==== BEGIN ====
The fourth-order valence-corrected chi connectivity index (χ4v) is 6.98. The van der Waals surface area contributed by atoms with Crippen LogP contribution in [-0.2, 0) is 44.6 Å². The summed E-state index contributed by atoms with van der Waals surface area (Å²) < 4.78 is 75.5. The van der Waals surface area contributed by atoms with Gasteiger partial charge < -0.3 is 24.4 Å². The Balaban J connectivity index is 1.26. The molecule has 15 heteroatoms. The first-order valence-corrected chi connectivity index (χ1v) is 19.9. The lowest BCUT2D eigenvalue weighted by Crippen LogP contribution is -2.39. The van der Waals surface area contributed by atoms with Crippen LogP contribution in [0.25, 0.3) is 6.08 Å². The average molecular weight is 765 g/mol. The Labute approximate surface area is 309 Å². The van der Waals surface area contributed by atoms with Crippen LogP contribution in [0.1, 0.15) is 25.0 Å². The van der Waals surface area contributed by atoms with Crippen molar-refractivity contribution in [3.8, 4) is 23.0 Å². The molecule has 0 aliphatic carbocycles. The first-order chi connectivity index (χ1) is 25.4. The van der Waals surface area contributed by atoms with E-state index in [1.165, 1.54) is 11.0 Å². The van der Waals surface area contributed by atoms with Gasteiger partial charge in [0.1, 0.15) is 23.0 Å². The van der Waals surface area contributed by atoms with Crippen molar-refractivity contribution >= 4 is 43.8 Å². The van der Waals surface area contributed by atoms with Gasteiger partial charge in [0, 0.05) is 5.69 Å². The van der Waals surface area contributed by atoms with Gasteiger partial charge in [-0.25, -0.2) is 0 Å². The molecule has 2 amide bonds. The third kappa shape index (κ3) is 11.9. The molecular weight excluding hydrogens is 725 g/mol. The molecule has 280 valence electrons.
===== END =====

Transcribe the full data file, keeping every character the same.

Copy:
The fourth-order valence-corrected chi connectivity index (χ4v) is 6.98. The van der Waals surface area contributed by atoms with Crippen LogP contribution in [-0.2, 0) is 44.6 Å². The summed E-state index contributed by atoms with van der Waals surface area (Å²) < 4.78 is 75.5. The van der Waals surface area contributed by atoms with Gasteiger partial charge < -0.3 is 24.4 Å². The Balaban J connectivity index is 1.26. The molecule has 15 heteroatoms. The first-order valence-corrected chi connectivity index (χ1v) is 19.9. The lowest BCUT2D eigenvalue weighted by Crippen LogP contribution is -2.39. The van der Waals surface area contributed by atoms with Crippen LogP contribution in [0.25, 0.3) is 6.08 Å². The average molecular weight is 765 g/mol. The Labute approximate surface area is 309 Å². The van der Waals surface area contributed by atoms with Crippen LogP contribution in [0.1, 0.15) is 25.0 Å². The van der Waals surface area contributed by atoms with Crippen molar-refractivity contribution in [3.8, 4) is 23.0 Å². The molecule has 0 aliphatic carbocycles. The first-order chi connectivity index (χ1) is 25.4. The van der Waals surface area contributed by atoms with E-state index in [1.165, 1.54) is 11.0 Å². The van der Waals surface area contributed by atoms with Gasteiger partial charge in [0.1, 0.15) is 23.0 Å². The van der Waals surface area contributed by atoms with Crippen molar-refractivity contribution >= 4 is 43.8 Å². The van der Waals surface area contributed by atoms with Gasteiger partial charge in [0, 0.05) is 5.69 Å². The van der Waals surface area contributed by atoms with Gasteiger partial charge in [-0.25, -0.2) is 0 Å². The molecule has 2 amide bonds. The third kappa shape index (κ3) is 11.9. The molecular weight excluding hydrogens is 725 g/mol. The molecule has 280 valence electrons.